Both of these things are important. You cannot just do one of them and expect for your recovery to go smoothly.

One of them is external change (people, places, and things). The other is internal change (eliminating fear, anger, resentment, guilt, shame, etc.). Both of them are important in order to recover.

Many people who get clean and sober later fail to “do the work” and they end up relapsing. Then they blame themselves or believe that they are a bad person because they went back to drinking. This is not really the case, the fact is that they failed to take the proper action. Anyone can recover but in order to do so you have to take deliberate action. Sobriety is not a given, it requires massive change. It takes energy and commitment to make those changes.

Some people believe that you cannot overcome an addiction with willpower alone. This is true in that you cannot just white knuckle it and use willpower to avoid your drug of choice, that won’t work. But even after you adopt a recovery plan in your life you still need willpower in order to stick with your new commitment. So you definitely do need willpower but it has to be placed differently than you think at first. It is not about just avoiding your drug of choice, it is about rebuilding your life and doing the work so that you are not as tempted to relapse.

Essentially doing the hard work that I am talking about is a direct way to reduce the triggers and urges that threaten your recovery. For example, when I first got clean and sober I realized at some point that I was playing this mental game in my head in which I felt sorry for myself all of the time. This was not helping me. Why was I doing that? What was the point of this self pity?

I later realized that I was doing this in order to justify my drinking. If I felt sorry for myself then I had an excuse to drink alcohol or use drugs. But I had quit those things and I was trying to turn my life around and embrace recovery now. Yet the self pity was still there, it was left over from my addiction. It was no longer helping me.

Many recovering alcoholics and drug addicts have this same sort of problem. Only for them it may not be self pity–it may be resentment, fear, shame, guilt, anger, or something else entirely. It is always going to be some form of emotion or a mental “game” that runs in your mind, a pattern of thought that is used to justify your drinking or drug use.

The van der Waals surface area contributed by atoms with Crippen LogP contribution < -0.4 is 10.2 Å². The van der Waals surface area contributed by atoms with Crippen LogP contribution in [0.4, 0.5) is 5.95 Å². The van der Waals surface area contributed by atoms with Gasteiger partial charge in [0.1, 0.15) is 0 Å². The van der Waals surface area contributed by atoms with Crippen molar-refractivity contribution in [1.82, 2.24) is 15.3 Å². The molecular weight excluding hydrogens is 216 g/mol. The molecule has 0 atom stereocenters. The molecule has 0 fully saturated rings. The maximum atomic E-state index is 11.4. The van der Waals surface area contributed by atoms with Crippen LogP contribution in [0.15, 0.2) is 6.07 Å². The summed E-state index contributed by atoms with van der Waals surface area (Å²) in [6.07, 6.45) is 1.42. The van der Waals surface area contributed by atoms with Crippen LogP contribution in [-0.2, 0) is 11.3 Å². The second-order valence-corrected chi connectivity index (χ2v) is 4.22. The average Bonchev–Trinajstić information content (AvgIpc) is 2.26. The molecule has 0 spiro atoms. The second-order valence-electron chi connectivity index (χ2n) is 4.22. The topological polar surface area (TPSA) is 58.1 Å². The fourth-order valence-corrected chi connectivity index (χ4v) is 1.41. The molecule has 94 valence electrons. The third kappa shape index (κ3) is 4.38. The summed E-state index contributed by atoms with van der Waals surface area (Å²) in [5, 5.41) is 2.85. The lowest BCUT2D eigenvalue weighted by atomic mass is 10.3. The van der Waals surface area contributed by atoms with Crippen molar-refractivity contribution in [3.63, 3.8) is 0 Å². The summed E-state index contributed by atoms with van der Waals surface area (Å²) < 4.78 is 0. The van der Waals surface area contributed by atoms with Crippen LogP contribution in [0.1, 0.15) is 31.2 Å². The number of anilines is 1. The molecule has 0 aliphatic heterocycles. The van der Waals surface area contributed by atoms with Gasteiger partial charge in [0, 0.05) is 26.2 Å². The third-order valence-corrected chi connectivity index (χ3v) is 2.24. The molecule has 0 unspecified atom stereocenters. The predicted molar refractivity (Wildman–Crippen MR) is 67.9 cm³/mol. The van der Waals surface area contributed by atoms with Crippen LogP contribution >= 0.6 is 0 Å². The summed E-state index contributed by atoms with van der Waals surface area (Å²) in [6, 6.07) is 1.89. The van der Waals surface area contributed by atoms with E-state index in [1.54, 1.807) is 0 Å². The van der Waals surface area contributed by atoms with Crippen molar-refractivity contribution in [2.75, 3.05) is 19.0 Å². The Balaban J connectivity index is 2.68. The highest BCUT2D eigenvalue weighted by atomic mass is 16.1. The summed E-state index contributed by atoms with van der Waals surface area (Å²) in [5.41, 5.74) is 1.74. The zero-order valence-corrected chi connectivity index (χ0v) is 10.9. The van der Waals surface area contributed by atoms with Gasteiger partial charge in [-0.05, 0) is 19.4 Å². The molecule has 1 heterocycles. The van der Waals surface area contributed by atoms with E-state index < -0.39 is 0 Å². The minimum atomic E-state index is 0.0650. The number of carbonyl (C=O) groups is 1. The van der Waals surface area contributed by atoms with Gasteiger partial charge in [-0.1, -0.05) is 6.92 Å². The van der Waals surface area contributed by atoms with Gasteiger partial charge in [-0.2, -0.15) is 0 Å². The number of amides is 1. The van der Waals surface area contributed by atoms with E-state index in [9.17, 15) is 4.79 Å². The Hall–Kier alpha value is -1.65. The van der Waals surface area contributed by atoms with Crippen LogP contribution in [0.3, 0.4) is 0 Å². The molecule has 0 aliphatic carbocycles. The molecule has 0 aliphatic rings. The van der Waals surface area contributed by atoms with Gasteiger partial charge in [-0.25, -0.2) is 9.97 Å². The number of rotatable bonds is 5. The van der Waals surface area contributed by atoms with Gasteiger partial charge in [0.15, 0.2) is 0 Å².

So when you get into recovery, these mental patterns do not just magically go away on their own. They remain in place and they generally only serve to trip you up or drive you closer to relapse. What is the point of having negative or useless thought patterns if their only function is to justify drinking? We want to get rid of those patterns. We want to heal our minds. So that is why we must do the work in early recovery. That is why we must push ourselves to get honest, to figure out what is really going on inside, and to ask for help so that we can learn how to overcome those negative thought processes. This is how I was able to identify and eventually eliminate the self pity in my life that threatened to drag me back into relapse.

Doing the work is really the “guts” of recovery. If you fail to do this work that I am talking about then eventually you will probably relapse. Or at the very least you will not be happy in sobriety as you struggle to avoid drinking. Wouldn’t you rather be happy with yourself and with your life? There is a price to pay for that happiness, and that price is in doing the work, getting honest with yourself, and reaching out and asking for help.

Fourth is the idea of personal growth and overcoming complacency. After you get clean and sober you will eventually reach a place of stability in recovery. It will no longer be an immediate threat every single day where you are bombarded with triggers and urges. In some ways, it was more simple in those first few months of recovery when you were fighting constant urges to drink, because at least then you had a plan, you went to AA, you went to treatment, you were forced to reach out and ask for help immediately. The threat was more direct and therefore your response was much more direct as well.

Now in long term sobriety this is no longer the case. You are stable now and the threat of relapse is no longer immediate. You are not going to drink today no matter what happens, and you know this now. Just for today you are safe.

The problem is that if you get too lazy for too long then this stability and this safety slowly goes away. This is called complacency. Eventually you get to a point where you are taking your sobriety for granted. This can be dangerous.

The question therefore becomes: How do you fight against this threat of complacency? How do you defeat an invisible enemy?

The key in my opinion is to assume that you are complacent. In doing so, you push yourself back into action.

Remember what it was like during your first few months of recovery. In order to avoid relapse, what did you have to do?

You had to take massive action. You had to dive right into your greatest fears, head first, and make this massive leap of faith. You had to ask for help and take advice. And you had no great hope that it would work for sure, you were blindly following others advice and just hoping that it all worked out. You did not know for sure if you could ever be happy again in sobriety.